by Paul Callaghan
Imagine an approach to programming where you write down some description of what your code should do, then before running your code, you run some automatic tool to see if the code matches the description. That’s test-driven development, you say!
Actually, this is what you’re doing when you use static types in most languages too. Types are a description of the code’s inputs and outputs, and the check ensures that inputs and outputs match up and are used consistently. Modern type systems—such as in Haskell—are very flexible and allow these descriptions to be quite detailed; plus, they aren’t too obtrusive in use and often very helpful.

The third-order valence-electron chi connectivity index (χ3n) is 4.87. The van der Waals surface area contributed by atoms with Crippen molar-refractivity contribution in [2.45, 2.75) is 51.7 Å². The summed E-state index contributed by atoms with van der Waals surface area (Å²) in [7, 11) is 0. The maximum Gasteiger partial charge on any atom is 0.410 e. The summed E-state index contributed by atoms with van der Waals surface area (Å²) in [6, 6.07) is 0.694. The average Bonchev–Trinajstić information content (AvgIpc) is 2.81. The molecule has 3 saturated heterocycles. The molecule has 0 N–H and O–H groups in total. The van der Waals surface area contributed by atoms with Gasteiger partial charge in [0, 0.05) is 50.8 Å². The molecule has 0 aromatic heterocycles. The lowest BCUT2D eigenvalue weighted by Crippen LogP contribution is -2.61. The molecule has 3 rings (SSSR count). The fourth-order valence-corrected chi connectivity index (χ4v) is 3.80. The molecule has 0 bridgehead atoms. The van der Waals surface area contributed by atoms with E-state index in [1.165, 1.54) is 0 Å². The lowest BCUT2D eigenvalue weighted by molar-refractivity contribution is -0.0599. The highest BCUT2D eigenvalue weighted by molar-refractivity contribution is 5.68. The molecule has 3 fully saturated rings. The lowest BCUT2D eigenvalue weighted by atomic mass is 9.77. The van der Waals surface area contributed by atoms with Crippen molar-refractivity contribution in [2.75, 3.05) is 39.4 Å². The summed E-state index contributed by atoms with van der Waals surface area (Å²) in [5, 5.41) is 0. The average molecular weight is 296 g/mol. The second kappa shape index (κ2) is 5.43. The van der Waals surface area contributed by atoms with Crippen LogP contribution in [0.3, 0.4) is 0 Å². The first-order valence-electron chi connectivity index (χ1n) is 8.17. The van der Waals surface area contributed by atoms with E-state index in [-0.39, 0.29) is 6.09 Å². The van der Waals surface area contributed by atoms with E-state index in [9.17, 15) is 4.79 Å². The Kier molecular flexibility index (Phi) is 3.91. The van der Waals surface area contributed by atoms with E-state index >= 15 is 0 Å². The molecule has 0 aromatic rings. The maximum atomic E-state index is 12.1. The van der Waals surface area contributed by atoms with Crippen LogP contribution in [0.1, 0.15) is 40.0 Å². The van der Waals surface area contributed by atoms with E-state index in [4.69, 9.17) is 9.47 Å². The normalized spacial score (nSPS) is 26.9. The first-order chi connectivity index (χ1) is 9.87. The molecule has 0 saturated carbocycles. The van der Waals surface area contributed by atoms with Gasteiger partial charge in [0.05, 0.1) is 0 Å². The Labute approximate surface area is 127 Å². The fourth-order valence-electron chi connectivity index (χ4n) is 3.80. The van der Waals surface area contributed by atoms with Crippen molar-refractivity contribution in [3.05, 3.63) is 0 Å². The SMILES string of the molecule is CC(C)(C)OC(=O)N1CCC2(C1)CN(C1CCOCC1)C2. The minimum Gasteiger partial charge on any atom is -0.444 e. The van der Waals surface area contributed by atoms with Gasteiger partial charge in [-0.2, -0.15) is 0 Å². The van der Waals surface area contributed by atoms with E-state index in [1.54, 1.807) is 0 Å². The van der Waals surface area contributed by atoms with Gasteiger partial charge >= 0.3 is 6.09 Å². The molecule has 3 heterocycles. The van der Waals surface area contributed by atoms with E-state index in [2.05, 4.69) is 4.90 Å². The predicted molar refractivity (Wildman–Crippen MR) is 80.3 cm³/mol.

One point I’ll investigate here is how advances in types ...